He lay on his stomach in a muddy ditch, with ice-encrusted cattails stabbing at his face. He ignored the midnight cold, the frigid gusts of breezes, the ache of his frozen joints. Instead, he concentrated on the view through the binoculars fixed to his face.
He and his assigned team lay alongside the banks of a small lake. A hundred yards off, on the opposite shore, a row of stately rural mansions sat dark, brightened here and there by the rare sliver of yellow light peeking through blackout curtains. Still, he spotted rolls of barbed wire mounted atop the garden walls of one particular estate.
Bletchley Park.
The place also went by a code name: Station X.
The seemingly nondescript country house masked an operation run by British intelligence, a joint effort by MI6 and the Government Code and Cypher School. In a series of wooden huts set up on those idyllic acres, the Allied forces had gathered the greatest mathematicians and cryptographers from around the globe, including one man, Alan Turing, who was decades ahead of his peers. Station X’s goal was to break the German military’s Enigma code, using tools built by the geniuses here. The group had already succeeded in building an electromechanical decrypting device called The Bombe, and rumors abounded about a new project already under way, to build Colossus, the world’s first programmable electric computer.
But destroying such devices was not his goal this night.
Hidden upon those grounds was a prize beyond anything his superiors could imagine: a breakthrough that held the potential to change the very fate of the world.
And I will possess it—or die trying.
Geist felt his heart quicken.
To his left, his second in command, Lieutenant Hoffman, pulled the collar of his jacket tighter around his neck as an icy rain began to fall. He shifted, cursing his complaint. “Gott verlassenen Land.
Geist kept his binoculars in place as he scolded the head of the commandos. “Silence. If anyone hears you speaking German, we’ll be stuck here for the rest of the war.”
Geist knew a firm hand was needed with the eight-man team under his charge. The members had been handpicked by the Abwehr not only for their superb martial skills but for their grasp of English. Whatever the British might lack in military presence out here in the rural regions, they made up for by a vigilant citizenry.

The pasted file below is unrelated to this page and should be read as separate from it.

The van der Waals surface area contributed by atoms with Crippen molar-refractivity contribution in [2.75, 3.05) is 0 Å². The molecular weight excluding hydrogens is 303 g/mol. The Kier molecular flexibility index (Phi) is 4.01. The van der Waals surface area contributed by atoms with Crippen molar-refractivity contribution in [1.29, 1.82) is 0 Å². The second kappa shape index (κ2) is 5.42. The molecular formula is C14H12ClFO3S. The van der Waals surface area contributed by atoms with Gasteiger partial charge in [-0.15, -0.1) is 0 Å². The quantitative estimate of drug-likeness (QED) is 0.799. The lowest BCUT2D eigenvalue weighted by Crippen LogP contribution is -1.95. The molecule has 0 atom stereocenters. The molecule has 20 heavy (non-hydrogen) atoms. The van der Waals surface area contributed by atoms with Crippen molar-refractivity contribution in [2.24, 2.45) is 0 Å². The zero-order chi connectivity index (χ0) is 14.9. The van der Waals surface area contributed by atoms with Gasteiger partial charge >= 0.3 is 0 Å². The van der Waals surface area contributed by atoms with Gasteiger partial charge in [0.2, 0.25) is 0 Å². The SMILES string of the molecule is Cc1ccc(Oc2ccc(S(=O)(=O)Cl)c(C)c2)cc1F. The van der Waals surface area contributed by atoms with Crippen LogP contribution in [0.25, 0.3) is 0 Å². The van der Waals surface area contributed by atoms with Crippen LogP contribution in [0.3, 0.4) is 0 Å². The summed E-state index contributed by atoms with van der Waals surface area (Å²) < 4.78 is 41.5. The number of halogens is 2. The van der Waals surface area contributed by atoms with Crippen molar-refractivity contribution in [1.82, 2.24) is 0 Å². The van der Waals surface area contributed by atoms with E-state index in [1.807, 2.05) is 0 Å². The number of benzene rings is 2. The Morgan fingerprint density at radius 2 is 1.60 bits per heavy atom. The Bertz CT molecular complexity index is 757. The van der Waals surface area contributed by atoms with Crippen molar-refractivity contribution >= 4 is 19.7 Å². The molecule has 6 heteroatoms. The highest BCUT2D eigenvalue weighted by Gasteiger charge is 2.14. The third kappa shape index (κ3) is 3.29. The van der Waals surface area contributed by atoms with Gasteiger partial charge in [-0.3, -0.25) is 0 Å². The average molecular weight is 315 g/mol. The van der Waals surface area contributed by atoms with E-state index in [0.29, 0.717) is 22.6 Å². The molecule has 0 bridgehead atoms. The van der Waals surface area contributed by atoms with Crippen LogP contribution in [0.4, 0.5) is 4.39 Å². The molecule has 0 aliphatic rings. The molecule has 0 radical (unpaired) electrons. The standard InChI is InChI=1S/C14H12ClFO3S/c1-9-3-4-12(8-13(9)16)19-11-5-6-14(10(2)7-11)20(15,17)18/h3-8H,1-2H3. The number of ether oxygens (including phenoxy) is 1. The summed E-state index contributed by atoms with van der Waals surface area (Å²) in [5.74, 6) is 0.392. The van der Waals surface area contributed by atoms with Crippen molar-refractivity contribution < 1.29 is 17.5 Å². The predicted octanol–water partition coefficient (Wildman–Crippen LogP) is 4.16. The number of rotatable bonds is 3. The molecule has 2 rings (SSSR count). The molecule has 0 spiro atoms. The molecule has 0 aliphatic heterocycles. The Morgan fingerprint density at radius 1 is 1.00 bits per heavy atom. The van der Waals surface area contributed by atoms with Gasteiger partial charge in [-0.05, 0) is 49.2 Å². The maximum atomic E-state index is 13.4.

“Truck!” Hoffman rasped.
Geist glanced over his shoulder to the road passing through the woods behind him. A lorry trundled along, its headlights muted by blackout slits.
“Hold your breath,” Geist hissed.
He wasn’t about to let their presence catch the attention of the passing driver. He and the others kept their faces pressed low until the sound of the truck’s puttering engine faded away.
“Clear,” Hoffman said.
Geist checked his watch and searched again with his binoculars.
What is taking them so long?
Everything depended on clockwork timing. He and his team had offloaded from a U-boat five days ago onto a lonely beach. Afterward, the group had split into teams of two or three and worked their way across the countryside, ready with papers identifying them as day laborers and farmhands. Once they reached the target area, they had regrouped at a nearby hunting shack, where a cache of weapons awaited them, left by sleeper agents who had prepped the way in advance for Geist’s team.
Only one last detail remained.
A wink of light caught his attention from the grounds neighboring the Bletchley Park estate. It shuttered off once, then back on again—then finally darkness returned.
It was the signal he had been waiting for.
Geist rolled up to an elbow. “Time to move out.”